If I had to put S-Town in a genre, I would classify it Southern Gothic. Yes, I know that is a classification for fiction and this podcast is 100% nonfiction, but remember when I said it is us library workers who are the ones creating the obstacles based on our “rules?” Here is an example. S-Town is more like a Southern Gothic novel than anything else. Full Stop. Get over it. Moving on.

I happen to love Southern Gothic. Of course the father of it all is Faulkner, but I have talked about newer examples of the genre many times on the blog. You can click here for all of those titles and authors but I would like to specifically point out Wiley Cash for the clicking averse among you.
S-Town also has the feel of a character driven, literary thriller. For that appeal, I would recommend The Goldfinch by Donna Tartt which while much, much longer than the podcast is also haunting and driven by an eccentric main character. For more about The Goldfinch including further readalikes along these lines, see my review.

There is a recent spate of nonfiction books about rural America, specifically white rural America, which Reed points out is exactly what he encounters in S-Town. Some suggestions: White Trash: The 400-Year Untold History of Class in America by Nancy Isenberg or Hillbilly Elegy: A  memoir of a Family and Culture in Crisis by J.D. Vance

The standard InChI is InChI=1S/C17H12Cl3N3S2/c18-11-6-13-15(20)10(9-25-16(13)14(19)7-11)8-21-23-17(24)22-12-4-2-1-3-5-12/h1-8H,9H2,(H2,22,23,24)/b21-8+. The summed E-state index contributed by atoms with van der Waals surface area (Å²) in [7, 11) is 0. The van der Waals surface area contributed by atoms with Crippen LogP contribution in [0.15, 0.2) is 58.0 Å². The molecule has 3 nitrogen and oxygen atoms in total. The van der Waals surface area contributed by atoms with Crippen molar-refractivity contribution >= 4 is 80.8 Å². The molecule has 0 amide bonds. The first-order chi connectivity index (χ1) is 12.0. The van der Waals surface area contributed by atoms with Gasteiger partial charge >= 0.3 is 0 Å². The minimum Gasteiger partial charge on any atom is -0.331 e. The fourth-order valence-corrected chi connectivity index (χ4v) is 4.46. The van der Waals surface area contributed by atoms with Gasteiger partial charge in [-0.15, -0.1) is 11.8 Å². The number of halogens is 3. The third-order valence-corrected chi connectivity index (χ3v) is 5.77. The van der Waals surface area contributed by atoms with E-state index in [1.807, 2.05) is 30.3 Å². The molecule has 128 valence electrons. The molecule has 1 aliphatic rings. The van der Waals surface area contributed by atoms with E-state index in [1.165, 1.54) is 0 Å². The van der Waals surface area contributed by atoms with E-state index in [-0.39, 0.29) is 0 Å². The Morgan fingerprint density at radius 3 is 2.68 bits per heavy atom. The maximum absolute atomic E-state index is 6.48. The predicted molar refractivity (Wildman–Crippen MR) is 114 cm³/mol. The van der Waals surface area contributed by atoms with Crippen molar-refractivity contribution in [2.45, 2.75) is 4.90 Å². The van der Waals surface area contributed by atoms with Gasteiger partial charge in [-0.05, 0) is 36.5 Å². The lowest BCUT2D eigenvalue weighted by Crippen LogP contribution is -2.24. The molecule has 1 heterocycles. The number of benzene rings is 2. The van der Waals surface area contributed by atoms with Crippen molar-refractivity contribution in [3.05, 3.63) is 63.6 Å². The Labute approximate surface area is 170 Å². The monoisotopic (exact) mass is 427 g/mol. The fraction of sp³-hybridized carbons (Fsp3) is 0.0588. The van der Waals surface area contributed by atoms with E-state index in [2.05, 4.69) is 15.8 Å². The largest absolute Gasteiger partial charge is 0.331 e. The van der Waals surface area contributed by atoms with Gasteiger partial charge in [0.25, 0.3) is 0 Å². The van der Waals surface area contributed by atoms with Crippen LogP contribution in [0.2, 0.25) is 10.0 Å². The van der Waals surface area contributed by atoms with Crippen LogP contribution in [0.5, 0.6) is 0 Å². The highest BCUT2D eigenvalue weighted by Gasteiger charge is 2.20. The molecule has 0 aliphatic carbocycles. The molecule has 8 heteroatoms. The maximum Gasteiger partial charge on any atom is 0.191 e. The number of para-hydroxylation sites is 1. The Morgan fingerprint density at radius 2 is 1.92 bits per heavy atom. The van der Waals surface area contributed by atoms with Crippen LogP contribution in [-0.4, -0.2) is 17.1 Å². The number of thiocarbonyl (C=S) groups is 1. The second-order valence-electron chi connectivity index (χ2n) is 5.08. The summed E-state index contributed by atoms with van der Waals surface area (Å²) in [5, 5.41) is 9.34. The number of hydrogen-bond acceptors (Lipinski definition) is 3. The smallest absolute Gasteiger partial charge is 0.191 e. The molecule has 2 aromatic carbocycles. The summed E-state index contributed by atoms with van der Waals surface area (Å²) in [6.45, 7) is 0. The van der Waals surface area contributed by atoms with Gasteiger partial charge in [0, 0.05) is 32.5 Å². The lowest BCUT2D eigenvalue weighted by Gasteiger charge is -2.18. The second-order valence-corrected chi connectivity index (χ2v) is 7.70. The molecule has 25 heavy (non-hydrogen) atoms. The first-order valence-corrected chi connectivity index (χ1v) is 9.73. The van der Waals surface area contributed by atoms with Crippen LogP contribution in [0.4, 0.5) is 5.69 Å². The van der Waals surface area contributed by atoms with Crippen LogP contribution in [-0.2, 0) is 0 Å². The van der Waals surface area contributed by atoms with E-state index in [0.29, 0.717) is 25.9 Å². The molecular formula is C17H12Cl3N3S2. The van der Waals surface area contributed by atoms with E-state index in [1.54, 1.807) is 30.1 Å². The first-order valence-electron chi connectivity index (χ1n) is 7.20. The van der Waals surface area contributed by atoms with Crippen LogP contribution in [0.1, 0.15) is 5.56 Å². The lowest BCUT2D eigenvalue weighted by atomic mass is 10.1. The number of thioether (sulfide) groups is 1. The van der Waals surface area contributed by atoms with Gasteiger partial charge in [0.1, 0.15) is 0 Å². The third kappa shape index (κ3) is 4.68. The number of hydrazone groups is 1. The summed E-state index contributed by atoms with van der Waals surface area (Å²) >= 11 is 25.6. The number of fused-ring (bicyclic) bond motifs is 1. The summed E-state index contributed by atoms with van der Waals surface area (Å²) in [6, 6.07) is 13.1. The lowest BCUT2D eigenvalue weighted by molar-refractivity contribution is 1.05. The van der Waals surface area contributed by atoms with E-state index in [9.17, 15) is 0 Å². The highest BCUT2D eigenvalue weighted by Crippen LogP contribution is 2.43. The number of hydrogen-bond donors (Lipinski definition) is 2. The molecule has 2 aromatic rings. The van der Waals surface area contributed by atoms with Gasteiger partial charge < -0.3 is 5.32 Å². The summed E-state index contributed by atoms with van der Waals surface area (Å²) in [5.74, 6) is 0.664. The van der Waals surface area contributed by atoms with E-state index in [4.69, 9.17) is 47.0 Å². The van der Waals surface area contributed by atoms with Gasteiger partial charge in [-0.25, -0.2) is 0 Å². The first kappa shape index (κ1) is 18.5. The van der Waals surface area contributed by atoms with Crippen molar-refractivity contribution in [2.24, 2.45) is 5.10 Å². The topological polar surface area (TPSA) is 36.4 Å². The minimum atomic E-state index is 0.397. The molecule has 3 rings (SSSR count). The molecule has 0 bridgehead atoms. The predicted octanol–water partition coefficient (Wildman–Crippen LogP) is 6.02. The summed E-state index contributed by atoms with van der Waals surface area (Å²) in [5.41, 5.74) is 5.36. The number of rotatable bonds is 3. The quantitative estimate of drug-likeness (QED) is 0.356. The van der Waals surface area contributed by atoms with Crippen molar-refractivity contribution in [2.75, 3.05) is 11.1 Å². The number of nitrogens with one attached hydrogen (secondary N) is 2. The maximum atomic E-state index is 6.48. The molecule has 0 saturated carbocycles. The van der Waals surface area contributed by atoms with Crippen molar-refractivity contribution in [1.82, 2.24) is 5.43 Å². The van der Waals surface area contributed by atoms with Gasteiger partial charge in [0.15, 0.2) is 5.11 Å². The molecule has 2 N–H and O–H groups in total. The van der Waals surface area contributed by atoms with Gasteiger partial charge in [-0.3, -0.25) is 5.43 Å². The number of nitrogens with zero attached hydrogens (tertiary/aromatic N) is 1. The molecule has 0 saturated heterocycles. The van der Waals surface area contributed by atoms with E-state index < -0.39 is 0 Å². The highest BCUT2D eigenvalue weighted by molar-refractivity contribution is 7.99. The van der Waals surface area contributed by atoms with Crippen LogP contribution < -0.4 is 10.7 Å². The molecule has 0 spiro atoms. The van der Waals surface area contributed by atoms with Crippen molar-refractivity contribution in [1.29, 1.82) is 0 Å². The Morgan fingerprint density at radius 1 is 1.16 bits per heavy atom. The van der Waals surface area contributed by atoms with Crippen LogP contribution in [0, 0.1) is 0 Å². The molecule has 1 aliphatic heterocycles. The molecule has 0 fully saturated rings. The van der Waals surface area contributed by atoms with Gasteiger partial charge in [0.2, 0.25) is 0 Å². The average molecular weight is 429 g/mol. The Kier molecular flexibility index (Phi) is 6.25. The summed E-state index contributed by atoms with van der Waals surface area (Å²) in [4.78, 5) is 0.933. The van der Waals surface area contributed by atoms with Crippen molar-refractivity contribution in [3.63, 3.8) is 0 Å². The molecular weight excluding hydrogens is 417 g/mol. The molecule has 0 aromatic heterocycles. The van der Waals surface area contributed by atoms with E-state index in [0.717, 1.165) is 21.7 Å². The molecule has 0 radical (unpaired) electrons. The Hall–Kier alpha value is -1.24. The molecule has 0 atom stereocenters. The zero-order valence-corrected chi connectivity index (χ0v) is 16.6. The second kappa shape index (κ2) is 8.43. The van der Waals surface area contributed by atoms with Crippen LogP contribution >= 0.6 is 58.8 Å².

And then there is the huge appeal of clocks. John is a master clock repairer, a horologist actually [someone who studies the science of time]. I immediately thought of two other titles which feature clocks prominently: Nick Harkaway's Angelmaker and The Invention of Hugo Cabret by Brian Selznick. This led me to NoveList’s entry for Angelmaker where I clicked on the "clocks and watches" subject heading. This simple search revealed the Pulitzer Prize winning, Tinkers. I wasn't surprised that it had info about clocks, that the main character was a clock repairer I remembered, but I was surprised by what a perfect readalike it is. I never would have thought about it without that search.

Both S-Town and Tinkers are character driven, thought provoking, lyrical, reflective, and haunting. Both are also relatively short, in fact, Tinkers has a great audio version that clocks in at just under 5 hours [2 hours shorter than S-Town]. 

Which reminds me to mention that some readers may want to try any suggestions in audio to recreate some of the S-Town listening experience. In fact, I noticed as I was making suggestions from my own reading, I was drawn to titles I had listened to myself.

Now how about some watch-alikes. I immediately thought of Boardwalk Empire, the HBO series which follows the life of one complicated and eccentric man. The entire time I watched this series, I felt like it was more of a novel than a show.